Review

An Attractive Surface: Gram-Negative Bacterial Biofilms

Science's STKE  14 May 2002:
Vol. 2002, Issue 132, pp. re6
DOI: 10.1126/stke.2002.132.re6

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Abstract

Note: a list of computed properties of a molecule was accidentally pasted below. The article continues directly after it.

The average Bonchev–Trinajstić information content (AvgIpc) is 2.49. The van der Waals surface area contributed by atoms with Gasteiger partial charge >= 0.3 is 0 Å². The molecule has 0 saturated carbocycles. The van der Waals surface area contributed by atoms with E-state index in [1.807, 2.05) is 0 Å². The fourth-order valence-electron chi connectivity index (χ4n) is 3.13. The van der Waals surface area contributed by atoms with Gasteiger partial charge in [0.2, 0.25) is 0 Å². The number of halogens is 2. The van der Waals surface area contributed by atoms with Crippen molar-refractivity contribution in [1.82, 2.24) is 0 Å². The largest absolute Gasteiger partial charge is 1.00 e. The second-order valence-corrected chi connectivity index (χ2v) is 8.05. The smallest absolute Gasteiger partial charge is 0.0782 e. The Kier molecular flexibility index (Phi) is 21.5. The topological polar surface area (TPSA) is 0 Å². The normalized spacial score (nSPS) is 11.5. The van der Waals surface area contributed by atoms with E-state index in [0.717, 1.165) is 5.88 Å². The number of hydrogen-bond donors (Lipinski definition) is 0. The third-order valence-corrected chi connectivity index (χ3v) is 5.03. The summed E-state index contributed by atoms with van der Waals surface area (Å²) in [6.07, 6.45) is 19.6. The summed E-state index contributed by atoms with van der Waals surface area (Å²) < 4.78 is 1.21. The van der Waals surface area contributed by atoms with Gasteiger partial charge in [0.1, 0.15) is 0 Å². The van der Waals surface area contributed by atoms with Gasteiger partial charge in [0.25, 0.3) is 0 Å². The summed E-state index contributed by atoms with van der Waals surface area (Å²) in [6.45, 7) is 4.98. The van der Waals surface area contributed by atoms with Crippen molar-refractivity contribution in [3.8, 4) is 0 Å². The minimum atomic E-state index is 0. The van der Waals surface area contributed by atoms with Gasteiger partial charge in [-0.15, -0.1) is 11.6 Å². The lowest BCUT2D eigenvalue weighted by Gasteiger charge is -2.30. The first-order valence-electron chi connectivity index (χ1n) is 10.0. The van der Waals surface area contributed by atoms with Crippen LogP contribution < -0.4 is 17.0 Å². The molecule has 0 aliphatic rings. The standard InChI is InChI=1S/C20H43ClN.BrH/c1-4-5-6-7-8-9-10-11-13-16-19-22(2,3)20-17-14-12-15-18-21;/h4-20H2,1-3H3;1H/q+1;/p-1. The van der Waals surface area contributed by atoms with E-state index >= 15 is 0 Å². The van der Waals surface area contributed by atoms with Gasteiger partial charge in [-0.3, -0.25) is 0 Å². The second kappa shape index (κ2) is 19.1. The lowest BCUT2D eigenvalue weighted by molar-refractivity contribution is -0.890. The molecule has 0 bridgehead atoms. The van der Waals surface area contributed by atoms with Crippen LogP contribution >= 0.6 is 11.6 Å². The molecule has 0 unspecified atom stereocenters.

In nature, most bacteria live in close association with surfaces as complex communities referred to as biofilms. Community members within these compact microbial consortia show extraordinary resistance to conventional antibiotics, biocides, and hydrodynamic shear forces when compared to their planktonic counterparts. The buildup of these surface-associated bacterial communities is a highly organized and complex process that requires many signal transduction mechanisms to orchestrate the different stages of development. In this review, we describe several types of signal transduction that Gram-negative bacteria employ during the adhesion and expansion stages of biofilm formation, as well as discuss quorum-sensing in relation to the production of virulence factors.

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